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From Quiet to Invisible Diplomacy

October 25, 1972
See Original Daily Bulletin From This Date

The United States policy on the emigration of Soviet Jews has shifted from “quiet diplomacy” to what was described today by State Department spokesman Charles Bray as “invisible diplomacy.”

Last month, after President Nixon met with 32 Jewish leaders in New York, Presidential press secretary Ronald Ziegler said that the US finds that the best approach to the question of the Soviet head tax is to conduct quiet diplomacy rather than public confrontation and public debate.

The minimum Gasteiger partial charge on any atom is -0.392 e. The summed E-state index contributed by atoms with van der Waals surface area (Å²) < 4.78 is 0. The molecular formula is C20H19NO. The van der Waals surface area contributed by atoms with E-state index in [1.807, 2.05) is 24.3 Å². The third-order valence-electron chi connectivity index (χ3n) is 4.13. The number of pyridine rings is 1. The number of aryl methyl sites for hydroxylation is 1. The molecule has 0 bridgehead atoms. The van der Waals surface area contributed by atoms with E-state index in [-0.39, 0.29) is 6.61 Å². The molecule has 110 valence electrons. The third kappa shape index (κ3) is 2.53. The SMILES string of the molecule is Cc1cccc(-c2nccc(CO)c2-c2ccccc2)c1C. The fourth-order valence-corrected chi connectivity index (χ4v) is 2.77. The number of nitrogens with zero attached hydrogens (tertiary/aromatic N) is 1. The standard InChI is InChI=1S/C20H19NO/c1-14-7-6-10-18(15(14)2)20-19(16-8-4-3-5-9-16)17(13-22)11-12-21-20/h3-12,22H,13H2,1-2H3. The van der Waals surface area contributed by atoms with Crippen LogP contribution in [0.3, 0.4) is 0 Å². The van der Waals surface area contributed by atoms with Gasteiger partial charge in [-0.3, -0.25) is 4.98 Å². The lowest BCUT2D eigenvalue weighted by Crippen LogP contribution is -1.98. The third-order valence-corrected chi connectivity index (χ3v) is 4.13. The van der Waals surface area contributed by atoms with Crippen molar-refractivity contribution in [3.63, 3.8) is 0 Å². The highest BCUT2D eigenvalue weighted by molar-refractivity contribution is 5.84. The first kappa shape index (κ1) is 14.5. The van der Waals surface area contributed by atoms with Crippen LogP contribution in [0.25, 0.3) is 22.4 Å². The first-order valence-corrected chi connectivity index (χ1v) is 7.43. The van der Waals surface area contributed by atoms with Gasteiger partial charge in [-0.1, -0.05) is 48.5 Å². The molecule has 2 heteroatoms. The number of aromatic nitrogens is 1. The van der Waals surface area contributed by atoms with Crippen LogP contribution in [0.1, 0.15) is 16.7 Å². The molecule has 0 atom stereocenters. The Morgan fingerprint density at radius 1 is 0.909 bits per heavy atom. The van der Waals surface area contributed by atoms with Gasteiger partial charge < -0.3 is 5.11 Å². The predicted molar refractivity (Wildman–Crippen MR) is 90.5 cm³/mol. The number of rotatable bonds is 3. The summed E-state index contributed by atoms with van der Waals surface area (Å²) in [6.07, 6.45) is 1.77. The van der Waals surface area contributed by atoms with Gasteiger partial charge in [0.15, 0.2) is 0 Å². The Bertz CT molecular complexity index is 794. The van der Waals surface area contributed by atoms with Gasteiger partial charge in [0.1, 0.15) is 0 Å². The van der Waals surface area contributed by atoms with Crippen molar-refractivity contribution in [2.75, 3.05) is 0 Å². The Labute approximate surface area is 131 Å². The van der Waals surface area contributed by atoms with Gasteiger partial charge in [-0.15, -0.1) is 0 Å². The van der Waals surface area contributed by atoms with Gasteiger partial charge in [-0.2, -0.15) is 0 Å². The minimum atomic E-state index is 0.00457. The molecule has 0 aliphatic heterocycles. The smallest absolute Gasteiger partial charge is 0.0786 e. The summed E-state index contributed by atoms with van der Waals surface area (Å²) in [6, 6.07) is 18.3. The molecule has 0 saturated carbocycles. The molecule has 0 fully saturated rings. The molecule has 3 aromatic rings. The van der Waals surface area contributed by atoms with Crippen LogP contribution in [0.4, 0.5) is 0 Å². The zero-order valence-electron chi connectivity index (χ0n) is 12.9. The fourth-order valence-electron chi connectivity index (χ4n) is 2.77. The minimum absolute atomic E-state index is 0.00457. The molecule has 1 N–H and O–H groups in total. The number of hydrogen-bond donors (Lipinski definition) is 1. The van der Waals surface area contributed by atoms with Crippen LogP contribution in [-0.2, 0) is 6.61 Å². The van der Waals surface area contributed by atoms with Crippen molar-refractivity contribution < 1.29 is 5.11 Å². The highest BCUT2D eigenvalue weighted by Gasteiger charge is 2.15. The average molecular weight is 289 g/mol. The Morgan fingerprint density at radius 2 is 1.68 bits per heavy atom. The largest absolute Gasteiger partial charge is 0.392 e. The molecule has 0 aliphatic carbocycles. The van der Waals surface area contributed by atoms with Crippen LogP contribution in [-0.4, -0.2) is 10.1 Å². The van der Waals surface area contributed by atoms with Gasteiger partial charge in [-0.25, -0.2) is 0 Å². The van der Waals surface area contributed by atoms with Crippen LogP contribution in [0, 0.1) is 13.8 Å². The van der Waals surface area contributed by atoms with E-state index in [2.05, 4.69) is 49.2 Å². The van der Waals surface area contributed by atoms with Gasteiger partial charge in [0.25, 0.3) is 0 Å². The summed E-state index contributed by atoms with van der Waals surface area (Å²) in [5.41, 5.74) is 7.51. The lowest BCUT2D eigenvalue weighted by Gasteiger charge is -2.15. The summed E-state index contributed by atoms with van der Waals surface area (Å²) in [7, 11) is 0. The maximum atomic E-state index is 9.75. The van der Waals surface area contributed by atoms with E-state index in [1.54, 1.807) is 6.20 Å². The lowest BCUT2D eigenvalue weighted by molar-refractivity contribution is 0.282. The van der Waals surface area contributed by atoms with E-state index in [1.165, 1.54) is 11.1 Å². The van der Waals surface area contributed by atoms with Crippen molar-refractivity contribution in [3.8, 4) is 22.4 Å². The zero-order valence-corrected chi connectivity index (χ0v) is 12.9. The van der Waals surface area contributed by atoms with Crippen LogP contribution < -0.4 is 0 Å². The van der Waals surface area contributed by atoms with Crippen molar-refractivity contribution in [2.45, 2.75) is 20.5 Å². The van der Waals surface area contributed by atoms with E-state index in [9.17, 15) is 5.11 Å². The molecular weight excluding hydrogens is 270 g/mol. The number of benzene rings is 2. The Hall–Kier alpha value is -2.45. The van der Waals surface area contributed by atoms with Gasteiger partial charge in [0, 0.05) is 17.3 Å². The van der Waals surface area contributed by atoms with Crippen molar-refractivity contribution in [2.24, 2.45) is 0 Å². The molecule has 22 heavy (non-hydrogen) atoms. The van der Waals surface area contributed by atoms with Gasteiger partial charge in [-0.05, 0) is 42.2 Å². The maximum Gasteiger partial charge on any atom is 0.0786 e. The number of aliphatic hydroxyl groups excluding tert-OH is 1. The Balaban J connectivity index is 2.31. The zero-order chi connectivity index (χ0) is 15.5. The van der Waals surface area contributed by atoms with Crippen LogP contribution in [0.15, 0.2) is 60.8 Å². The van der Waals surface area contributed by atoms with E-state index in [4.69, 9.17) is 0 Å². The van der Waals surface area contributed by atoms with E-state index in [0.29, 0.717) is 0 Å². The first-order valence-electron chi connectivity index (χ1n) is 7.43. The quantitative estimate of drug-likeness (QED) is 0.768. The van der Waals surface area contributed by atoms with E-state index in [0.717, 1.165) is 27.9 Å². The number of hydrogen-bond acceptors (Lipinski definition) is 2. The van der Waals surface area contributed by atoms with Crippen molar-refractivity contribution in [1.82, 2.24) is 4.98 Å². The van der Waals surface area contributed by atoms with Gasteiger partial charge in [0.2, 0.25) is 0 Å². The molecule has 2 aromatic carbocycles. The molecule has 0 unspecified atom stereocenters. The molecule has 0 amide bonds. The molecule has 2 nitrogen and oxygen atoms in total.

Today, when Bray was asked whether the State Department had been informed of any policy change by the Soviet Union regarding the head tax, be replied: “On this whole subject we have declined to comment in any way in the belief that invisible diplomacy will be more effective.”

In response to another question. Bray said he did not know the source of press reports that the Soviet Union is setting aside the head tax in the case of some Jews who are receiving permission to emigrate.

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